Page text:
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Sample Poems by Nick Hilbourn

Oppenheimer dreams of an end to seeing 

An angel emerges from a cooling tower. The rocks speak
to each other after all the people become grass. Lost keys float
to the ocean surface and take the shapes of dead bodies. No one sees
the sun rise and it doesn’t notice. The other half of the day
never answers. The beginning has never been a question,
but a space of wonder. The smallest things burrow
deeper and deeper to escape the Indigo Taxidermist mulling
in the world’s corner.
And if the fog opens up and the stars seem
to approach the bone-white glass fields
on the prairies…
A long time ago wind moved through teeth.
Its racket troubled soupy quiets until they gave up
and screamed a song. The smallest things only slept
and waited.
But if a wolf howls or a calf is born this night
and someone asks for a stone to be laid in a particular
direction in order to remember everything in a specific way…
A long time ago thoughts troubled these woods in the birth of darkness,
speaking through the lips of soil, unrecorded by the visage of
The Beast God: the cold masks of trees, the limp containers of cloud farmers,
their mounds of rich dark-brown carpeting, their dry stalks of vanished equity
burrowing deeper and deeper.

MarShawn McCarrel baptized in the River Jordan 

My fingers stretch to the eyes and the river
curls around my waist to meet us joined at the wrist:
A womb is a moment of space in water where
a god creates the water and the water creates a god
and life erases itself in the movement. The paradise
of a single moment. Heaven seems to emerge from the joy
of just trying to stay alive until 
If your hair is like grass
the loud and tiresome plods above. Always rolling
over themselves—digging, clawing—growing larger, wrapping around 
the infinite blood in the hidden ventricle: an emptiness 
eliminating the fragile nothing of the spirit. I would love
to live in the form of my mother’s voice.
If your entire body softens as your cheek
Your warmth travels through my palm. Any movement
with this divine momentum is of a kind and all only of a kind.
I am disappearing into the dark smile of another’s
hands whose scent I will recognize as my own.
If your eyes open and see 
An Elijah will look like my father does. A Jesus as my uncle.
My body will be buried next to them
and my kind, which has always been a recurring heaven,
and my heaven, ruined but consistent, which has always been
a kingdom of the dead, where thousands of nameless
raise their hands in welcome, will say “I am here, too.”
If your fingers loosen and grip the current
The water questions me. 
In the way it gathers about my arms,
as if to hold me and bid me stay,
the water appears to questions me
and I have always translated its ripples as impatience.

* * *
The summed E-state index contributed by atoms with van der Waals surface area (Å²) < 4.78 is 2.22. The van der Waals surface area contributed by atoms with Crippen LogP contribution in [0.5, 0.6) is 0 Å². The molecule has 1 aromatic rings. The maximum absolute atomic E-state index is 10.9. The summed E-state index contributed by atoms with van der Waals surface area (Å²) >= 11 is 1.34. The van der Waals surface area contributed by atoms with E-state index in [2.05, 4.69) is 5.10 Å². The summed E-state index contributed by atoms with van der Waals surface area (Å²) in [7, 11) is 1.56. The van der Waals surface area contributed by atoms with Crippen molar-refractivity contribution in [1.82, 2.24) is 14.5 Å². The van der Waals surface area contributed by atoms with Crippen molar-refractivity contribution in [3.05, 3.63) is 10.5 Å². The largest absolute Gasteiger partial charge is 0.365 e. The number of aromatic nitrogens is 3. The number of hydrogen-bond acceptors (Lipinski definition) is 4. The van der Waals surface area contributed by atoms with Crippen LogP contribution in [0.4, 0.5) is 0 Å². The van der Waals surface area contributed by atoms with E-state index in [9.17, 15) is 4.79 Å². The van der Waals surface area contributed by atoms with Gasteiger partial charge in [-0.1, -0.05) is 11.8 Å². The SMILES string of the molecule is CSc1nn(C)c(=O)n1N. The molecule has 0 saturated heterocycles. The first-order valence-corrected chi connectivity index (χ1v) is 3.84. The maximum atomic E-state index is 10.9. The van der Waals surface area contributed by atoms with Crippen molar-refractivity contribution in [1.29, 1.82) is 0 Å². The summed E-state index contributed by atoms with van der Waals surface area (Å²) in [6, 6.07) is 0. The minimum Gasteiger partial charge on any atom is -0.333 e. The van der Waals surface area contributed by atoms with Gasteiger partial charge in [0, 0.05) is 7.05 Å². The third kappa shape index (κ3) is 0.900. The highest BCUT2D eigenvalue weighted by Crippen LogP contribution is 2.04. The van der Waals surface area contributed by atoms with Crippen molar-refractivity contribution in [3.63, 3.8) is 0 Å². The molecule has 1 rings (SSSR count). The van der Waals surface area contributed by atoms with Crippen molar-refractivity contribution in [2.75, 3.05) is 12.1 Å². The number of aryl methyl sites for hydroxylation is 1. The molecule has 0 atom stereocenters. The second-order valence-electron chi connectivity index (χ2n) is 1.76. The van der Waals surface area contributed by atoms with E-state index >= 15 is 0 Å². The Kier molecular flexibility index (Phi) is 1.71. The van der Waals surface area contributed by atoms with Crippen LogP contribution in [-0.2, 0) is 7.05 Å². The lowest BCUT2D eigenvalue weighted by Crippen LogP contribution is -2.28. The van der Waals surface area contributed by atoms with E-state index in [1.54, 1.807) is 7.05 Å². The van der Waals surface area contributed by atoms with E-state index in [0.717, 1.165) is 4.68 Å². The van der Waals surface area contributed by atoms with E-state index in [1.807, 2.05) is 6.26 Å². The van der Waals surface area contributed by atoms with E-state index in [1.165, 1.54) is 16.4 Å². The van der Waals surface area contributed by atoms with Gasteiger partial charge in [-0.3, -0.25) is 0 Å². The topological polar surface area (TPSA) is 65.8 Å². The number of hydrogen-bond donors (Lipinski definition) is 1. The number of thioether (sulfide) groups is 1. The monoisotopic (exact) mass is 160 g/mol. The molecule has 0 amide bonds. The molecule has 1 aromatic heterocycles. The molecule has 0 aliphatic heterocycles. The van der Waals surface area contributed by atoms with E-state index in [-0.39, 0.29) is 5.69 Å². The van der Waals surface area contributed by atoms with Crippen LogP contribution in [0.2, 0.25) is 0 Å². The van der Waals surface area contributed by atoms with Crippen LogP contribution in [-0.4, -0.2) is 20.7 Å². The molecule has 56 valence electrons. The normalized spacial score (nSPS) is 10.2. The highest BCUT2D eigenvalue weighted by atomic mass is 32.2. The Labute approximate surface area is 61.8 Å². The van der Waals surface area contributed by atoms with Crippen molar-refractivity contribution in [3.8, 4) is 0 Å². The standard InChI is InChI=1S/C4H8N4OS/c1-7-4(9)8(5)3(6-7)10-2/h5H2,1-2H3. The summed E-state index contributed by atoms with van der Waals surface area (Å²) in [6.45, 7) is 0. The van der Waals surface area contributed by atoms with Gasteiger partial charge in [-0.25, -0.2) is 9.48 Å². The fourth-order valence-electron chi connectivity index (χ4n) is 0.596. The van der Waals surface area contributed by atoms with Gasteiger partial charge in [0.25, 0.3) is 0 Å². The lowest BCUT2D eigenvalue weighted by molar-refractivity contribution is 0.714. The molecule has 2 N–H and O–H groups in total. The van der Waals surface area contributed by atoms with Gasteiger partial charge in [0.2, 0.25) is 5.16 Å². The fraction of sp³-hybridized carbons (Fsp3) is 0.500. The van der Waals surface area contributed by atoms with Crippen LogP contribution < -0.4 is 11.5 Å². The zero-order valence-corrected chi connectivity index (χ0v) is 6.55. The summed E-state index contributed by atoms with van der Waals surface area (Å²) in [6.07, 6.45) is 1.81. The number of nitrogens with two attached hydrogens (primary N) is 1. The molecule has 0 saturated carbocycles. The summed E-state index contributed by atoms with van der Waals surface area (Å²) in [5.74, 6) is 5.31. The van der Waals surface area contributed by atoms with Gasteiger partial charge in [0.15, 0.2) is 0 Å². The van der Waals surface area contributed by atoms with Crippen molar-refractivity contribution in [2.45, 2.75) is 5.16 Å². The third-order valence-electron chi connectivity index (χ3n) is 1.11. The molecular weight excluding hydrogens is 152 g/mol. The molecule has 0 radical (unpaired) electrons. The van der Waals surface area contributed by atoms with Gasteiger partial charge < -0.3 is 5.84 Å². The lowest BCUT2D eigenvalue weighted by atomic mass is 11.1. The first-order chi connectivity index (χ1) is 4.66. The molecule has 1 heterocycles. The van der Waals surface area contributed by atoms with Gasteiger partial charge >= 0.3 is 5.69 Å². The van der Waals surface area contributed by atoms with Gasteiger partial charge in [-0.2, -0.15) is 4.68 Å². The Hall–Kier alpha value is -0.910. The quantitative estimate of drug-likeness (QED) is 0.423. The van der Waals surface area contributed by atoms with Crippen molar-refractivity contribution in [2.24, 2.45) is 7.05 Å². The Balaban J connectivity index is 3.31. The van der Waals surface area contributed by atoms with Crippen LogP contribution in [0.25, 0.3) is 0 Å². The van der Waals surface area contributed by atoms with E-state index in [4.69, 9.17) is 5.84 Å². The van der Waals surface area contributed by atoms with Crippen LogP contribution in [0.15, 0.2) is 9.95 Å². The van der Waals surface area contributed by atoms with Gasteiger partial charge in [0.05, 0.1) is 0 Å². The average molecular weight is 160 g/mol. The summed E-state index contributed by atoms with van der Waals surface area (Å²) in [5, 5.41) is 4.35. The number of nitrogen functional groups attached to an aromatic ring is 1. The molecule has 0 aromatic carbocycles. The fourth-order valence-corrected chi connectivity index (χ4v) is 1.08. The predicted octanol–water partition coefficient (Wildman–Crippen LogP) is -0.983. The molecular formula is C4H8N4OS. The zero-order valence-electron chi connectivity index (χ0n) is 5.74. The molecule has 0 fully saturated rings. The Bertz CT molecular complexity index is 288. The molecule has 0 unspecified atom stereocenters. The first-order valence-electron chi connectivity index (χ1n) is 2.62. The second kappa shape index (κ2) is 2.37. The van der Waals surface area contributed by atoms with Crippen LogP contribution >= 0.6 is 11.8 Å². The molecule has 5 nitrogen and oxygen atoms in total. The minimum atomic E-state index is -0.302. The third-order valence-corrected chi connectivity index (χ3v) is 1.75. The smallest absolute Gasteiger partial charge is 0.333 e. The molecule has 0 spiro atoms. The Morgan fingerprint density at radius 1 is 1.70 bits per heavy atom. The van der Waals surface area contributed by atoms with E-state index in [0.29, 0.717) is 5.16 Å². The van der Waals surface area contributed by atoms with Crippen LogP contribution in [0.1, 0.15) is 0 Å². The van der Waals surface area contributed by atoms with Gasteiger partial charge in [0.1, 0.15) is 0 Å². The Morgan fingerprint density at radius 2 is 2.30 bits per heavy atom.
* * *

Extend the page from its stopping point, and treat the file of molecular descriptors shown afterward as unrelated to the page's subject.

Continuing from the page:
If I sigh and my elbows lock 
I feel an urgency to move, but where?
Not for anything should I leave. Stay where you are, too.
This moment is strange unlike any other, but we will answer it
if we would just stay still and listen, then it will come. 
It sounds like digging.
Like the insistent mumbling of the soil. 
We will not die if
Not much else is said here.
Everything that surrounds us is us.

Erasure and Isadora Duncan

In a final scene, your friend Mary Desti stands on the curb
as your lover, Benoît, drives away with you in the passenger seat. 
Her hand stretches to heaven, worried that you’d take cold without a coat,
which is why she accidentally gave you a portent
  …je vais …
Backfire from the car occludes your epitaph. 
Mary blushes, thinking you’ve said, …amour
Before you left, she begged you to dress warmer in an open-air Amilcar. 
You accepted her scarf with a loose smile, wrapping it about your neck
like tangled bedsheets. Audacious shape of a long-tailed widowbird
forming in the wind. The male, that is. (Difficult to translate what it says.) 
Benoît, having built the chariot, realizes the weight of the moment
as the fabric lost in your slender throat tautly twists its sudden limbs
in attitude derrière and the widowbird takes shape, carries you away,
then loosens you to the frozen sea rushing below. 
The charioteer is a mortal, unwillingly become a member
of your most intimate self. Eyes like the waters
of the Seine, where you looked for an apology that it couldn’t recall
your children, or their floating bodies and hopeless nanny. 
Their moment of loosening
unmarked. So, you took refuge in a conspiracy of winds
by the Tyrrhenian and found comfort. 
All this rolls into the limbs,
thrusting to the head of the cavernous proscenium in quiet submersion. 
Eyes become hands, colliding with themselves out of desperation
to ask questions. The stage dark and cool as the bed
of your Patrick and Deirdre will always be. 
Now tightly rolled into a silk scarf designed by Chatov. 
Something of de Kooning’s reverse synecdoche,
landscape’s belonging inscribed on the object of its origin.
The slight protrusion in the throat sinks with increased pressure
as the smallest things become the beginning, wrenching dry
your liquefying neck.
Mary misheard you. 
The a absorbed by the m,
the final t nearly lost in trepidations of a nervous combustion,
but stubbornly fixed to the passive presence of the r,
holding it in place. 
The softest sounds defining it all.
This was a prophetic age:
everything contingent
everything astonishing